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In the Beginning ............

All Residents' Associations are essentially watchdogs and pressure groups. They commonly start because of someone's failure (usually the Council) to provide acceptable services, or else object to undesirable changes. Old Coulsdon Residents' Association is no exception.

In July 1936, 35 residents met in the Jolly Farmers pub in Purley to discuss what could be done about the poor water supply, the condition of roads and road charges. The existing water supply at that time was from a well in Waterhouse Lane, which was intermittent and of poor quality. Roads were unmade, rutted and potholed. Charges for having them made up should have been the developer's responsibility, but the Council was billing the residents instead. One of the original 35 residents at that first meeting was taken to court over non-payment of his bill.

The area concerned was a development known as 'Tudor Village' i.e. Court Avenue, The Glade and Keston Avenue. At this time the area now covered by OCRA had grown over a short period to about 1,000 dwellings compared with the present day 2,418.

When the Second World War ended in 1945, local groups including OCRA organised various victory celebration events. OCRA's efforts yielded a surplus of nearly £41 towards a fund for a community centre, which residents had been trying to obtain since 1934. A Community Hall Association was formed, and a fête arranged by OCRA in Grange Park the same year raised a further £59 for the fund.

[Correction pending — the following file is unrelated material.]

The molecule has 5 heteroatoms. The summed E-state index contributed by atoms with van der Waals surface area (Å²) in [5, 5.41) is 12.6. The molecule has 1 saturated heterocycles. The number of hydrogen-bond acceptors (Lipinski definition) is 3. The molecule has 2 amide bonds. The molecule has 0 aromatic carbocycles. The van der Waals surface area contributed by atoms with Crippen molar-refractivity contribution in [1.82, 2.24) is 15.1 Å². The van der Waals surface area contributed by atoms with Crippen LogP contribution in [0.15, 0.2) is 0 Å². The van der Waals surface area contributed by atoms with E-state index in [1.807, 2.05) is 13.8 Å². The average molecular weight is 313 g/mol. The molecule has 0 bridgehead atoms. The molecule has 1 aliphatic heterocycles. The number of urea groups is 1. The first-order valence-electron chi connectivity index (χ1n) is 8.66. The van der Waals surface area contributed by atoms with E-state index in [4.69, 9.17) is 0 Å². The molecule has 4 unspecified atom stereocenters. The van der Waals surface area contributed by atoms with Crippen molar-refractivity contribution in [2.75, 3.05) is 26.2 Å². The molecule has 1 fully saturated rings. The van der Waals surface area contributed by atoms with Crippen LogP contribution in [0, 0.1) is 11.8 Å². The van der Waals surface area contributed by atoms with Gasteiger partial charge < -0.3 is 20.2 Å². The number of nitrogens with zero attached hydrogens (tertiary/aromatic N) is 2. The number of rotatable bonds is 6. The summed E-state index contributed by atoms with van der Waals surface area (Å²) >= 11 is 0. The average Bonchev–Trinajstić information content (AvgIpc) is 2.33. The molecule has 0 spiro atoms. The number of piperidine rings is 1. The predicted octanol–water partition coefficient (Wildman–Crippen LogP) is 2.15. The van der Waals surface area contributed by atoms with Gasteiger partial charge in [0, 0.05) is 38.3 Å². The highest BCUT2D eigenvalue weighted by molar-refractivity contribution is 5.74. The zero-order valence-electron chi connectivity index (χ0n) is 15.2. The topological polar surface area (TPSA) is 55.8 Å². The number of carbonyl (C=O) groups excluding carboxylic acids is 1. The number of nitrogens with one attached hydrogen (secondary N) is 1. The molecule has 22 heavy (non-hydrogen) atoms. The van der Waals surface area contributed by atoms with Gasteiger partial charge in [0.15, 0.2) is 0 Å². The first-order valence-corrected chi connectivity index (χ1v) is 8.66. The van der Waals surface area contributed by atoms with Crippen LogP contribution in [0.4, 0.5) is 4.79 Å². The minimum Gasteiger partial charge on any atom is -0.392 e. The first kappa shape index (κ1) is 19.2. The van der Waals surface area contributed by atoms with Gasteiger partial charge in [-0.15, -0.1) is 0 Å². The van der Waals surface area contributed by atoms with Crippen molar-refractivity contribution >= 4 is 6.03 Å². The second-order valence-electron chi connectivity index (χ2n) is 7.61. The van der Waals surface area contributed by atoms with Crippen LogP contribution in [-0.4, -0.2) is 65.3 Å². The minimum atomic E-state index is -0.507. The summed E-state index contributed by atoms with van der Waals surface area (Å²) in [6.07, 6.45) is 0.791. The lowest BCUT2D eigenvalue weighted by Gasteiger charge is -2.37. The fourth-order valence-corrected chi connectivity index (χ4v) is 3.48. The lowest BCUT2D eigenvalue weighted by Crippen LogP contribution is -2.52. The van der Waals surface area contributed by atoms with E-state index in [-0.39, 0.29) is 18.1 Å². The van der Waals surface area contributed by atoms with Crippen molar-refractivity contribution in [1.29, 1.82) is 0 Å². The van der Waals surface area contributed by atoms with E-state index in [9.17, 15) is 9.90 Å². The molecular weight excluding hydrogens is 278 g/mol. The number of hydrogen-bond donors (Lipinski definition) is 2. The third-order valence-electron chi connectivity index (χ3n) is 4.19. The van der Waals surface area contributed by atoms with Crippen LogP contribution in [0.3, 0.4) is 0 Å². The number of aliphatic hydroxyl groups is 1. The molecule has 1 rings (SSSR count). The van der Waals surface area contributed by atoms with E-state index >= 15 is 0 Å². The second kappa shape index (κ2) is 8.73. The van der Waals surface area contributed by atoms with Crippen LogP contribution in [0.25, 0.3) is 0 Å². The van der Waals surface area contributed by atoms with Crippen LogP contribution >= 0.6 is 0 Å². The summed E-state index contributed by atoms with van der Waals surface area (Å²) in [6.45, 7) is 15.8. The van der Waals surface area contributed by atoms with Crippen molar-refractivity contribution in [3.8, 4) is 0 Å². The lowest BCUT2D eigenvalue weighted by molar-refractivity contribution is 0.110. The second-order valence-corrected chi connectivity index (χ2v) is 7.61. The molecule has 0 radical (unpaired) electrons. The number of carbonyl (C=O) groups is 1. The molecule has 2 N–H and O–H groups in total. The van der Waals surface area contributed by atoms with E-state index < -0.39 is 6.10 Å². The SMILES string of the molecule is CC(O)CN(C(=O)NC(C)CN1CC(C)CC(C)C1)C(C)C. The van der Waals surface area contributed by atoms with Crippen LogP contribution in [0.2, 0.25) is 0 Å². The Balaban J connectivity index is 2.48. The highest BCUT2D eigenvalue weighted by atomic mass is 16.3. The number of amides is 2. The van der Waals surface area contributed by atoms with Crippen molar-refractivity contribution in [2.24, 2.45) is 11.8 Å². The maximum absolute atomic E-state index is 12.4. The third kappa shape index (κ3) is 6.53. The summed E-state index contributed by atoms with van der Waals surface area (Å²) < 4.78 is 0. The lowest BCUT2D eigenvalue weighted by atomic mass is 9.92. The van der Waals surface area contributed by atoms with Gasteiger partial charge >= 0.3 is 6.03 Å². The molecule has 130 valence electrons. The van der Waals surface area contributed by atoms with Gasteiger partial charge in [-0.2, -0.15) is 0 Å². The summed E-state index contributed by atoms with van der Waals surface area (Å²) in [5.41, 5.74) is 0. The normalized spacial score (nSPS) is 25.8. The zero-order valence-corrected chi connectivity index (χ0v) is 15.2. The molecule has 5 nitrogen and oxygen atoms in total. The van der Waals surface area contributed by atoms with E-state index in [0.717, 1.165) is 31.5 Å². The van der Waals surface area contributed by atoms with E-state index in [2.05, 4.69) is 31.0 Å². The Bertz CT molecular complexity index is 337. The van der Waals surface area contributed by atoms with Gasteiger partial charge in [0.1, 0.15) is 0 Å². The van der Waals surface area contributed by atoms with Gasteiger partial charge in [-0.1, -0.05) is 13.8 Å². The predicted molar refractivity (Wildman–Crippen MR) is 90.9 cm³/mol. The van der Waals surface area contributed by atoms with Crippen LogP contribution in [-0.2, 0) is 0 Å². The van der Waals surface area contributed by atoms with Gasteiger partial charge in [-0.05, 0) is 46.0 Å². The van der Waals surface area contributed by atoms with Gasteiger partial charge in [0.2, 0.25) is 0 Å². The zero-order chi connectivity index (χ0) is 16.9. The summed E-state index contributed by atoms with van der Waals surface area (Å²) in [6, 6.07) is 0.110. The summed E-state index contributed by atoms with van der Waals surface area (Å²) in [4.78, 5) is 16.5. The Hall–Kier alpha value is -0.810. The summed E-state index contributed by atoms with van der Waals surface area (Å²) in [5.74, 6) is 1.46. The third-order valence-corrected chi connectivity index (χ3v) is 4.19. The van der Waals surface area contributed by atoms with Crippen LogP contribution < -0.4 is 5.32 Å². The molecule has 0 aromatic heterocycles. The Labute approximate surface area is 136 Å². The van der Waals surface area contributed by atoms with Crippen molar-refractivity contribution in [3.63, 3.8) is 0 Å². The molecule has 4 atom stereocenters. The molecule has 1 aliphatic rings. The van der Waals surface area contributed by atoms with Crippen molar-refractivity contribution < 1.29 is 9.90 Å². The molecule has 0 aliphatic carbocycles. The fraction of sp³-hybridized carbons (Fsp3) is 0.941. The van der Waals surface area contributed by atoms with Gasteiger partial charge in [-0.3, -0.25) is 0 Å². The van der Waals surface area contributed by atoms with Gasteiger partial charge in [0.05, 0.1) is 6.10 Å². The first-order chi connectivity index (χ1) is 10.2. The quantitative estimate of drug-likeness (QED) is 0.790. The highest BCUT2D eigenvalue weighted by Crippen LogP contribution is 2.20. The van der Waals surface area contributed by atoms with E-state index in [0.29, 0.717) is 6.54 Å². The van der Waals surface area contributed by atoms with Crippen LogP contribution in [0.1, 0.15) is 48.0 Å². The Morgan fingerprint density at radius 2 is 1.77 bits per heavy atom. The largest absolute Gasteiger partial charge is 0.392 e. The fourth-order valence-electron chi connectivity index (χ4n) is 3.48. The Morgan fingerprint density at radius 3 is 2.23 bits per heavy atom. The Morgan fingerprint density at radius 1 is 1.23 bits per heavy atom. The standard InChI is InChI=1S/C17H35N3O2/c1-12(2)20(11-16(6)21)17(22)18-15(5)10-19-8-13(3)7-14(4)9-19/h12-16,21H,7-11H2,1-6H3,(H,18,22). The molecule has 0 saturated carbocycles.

Unfortunately, lack of further community support meant that the idea floundered and it was not until June 1984 that the Old Coulsdon Centre for the Retired was opened by the Mayor, Mrs. Maureen Hordern. This was only made possible by a government grant via Help the Aged, combined with a lot of help from local charities and individuals. Although this was not what was originally intended, the steering committee were persuaded that after 50 years of talking but not doing, it was more sensible to make a start by concentrating on the retired slice of the populace than aim for the whole cake and, once again, achieve nothing.

Over the years we have made a difference to our community by keeping a watchful eye on various planning matters, especially where any encroachment on Green Belt land was proposed. We campaigned successfully to have another secondary school in the area, which resulted in Taunton Manor Secondary School (now Oasis Academy) being built in 1959. It was also OCRA that asked the then Coulsdon and Purley Urban District Council to provide a children's play area in Grange Park in 1960. By the following year swings, a roundabout and a rocking horse had been installed, and in 1967 OCRA also provided a slide.


You can also find out more about the local history of the area in general by borrowing one of the following books, 'A Village History: Coulsdon', by Ian Scales of the Bourne Society and the Local Studies Pack for Old Coulsdon produced by Bradmore Green Library.

The Association Now

Membership of the Association had doubled to 70 only two months after that first meeting in July 1936. In December 2015, 1,770 out of 2,418 households were members (73%). The subscription in 1936 was 1 shilling (5p) per person, then in 1937 it was 3 shillings (15p) and, when later made per household, became 2 shillings and sixpence (12½p), or half a crown to those of us old enough to remember the old money!

It was not until 1975 that inflation triggered a number of increases, culminating in a 60p rate in 1983. It was increased to £1.00 in 1989 and has remained the same until 2010 when it was increased to £2.00. In 2022 the decision was taken to increase the subscription to £3.00 to reflect the increasing costs.

Brief History of OCRA: Inner_about
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